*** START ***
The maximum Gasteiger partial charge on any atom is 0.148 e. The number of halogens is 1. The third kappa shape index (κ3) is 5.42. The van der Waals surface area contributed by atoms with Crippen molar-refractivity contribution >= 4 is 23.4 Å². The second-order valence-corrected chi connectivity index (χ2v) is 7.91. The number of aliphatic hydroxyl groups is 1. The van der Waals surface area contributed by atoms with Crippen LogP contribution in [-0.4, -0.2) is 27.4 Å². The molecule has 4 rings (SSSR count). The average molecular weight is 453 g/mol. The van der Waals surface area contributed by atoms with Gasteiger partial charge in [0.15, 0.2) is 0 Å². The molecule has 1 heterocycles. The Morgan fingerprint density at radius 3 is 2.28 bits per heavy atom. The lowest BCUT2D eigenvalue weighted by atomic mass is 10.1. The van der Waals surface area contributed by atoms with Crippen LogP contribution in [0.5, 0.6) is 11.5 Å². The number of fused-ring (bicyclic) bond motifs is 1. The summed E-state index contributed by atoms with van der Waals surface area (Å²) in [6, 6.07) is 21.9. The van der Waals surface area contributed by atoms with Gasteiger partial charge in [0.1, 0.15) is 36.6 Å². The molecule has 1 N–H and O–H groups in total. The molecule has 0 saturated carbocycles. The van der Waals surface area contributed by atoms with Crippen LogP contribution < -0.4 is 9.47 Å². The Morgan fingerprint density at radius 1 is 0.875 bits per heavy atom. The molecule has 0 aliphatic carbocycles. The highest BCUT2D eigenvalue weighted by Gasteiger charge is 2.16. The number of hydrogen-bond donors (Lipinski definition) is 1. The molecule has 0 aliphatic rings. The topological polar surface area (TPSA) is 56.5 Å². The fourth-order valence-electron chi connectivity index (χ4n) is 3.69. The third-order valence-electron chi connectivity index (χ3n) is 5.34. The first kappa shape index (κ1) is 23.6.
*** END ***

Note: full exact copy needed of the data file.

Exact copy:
The maximum Gasteiger partial charge on any atom is 0.148 e. The number of halogens is 1. The third kappa shape index (κ3) is 5.42. The van der Waals surface area contributed by atoms with Crippen molar-refractivity contribution >= 4 is 23.4 Å². The second-order valence-corrected chi connectivity index (χ2v) is 7.91. The number of aliphatic hydroxyl groups is 1. The van der Waals surface area contributed by atoms with Crippen LogP contribution in [-0.4, -0.2) is 27.4 Å². The molecule has 4 rings (SSSR count). The average molecular weight is 453 g/mol. The van der Waals surface area contributed by atoms with Gasteiger partial charge in [0.15, 0.2) is 0 Å². The molecule has 1 heterocycles. The Morgan fingerprint density at radius 3 is 2.28 bits per heavy atom. The lowest BCUT2D eigenvalue weighted by atomic mass is 10.1. The van der Waals surface area contributed by atoms with Crippen LogP contribution in [0.5, 0.6) is 11.5 Å². The number of fused-ring (bicyclic) bond motifs is 1. The summed E-state index contributed by atoms with van der Waals surface area (Å²) in [6, 6.07) is 21.9. The van der Waals surface area contributed by atoms with Gasteiger partial charge in [0.1, 0.15) is 36.6 Å². The molecule has 1 N–H and O–H groups in total. The molecule has 0 saturated carbocycles. The van der Waals surface area contributed by atoms with Crippen LogP contribution < -0.4 is 9.47 Å². The Morgan fingerprint density at radius 1 is 0.875 bits per heavy atom. The molecule has 0 aliphatic carbocycles. The highest BCUT2D eigenvalue weighted by Gasteiger charge is 2.16. The number of hydrogen-bond donors (Lipinski definition) is 1. The molecule has 0 aliphatic rings. The topological polar surface area (TPSA) is 56.5 Å². The fourth-order valence-electron chi connectivity index (χ4n) is 3.69. The third-order valence-electron chi connectivity index (χ3n) is 5.34. The first kappa shape index (κ1) is 23.6.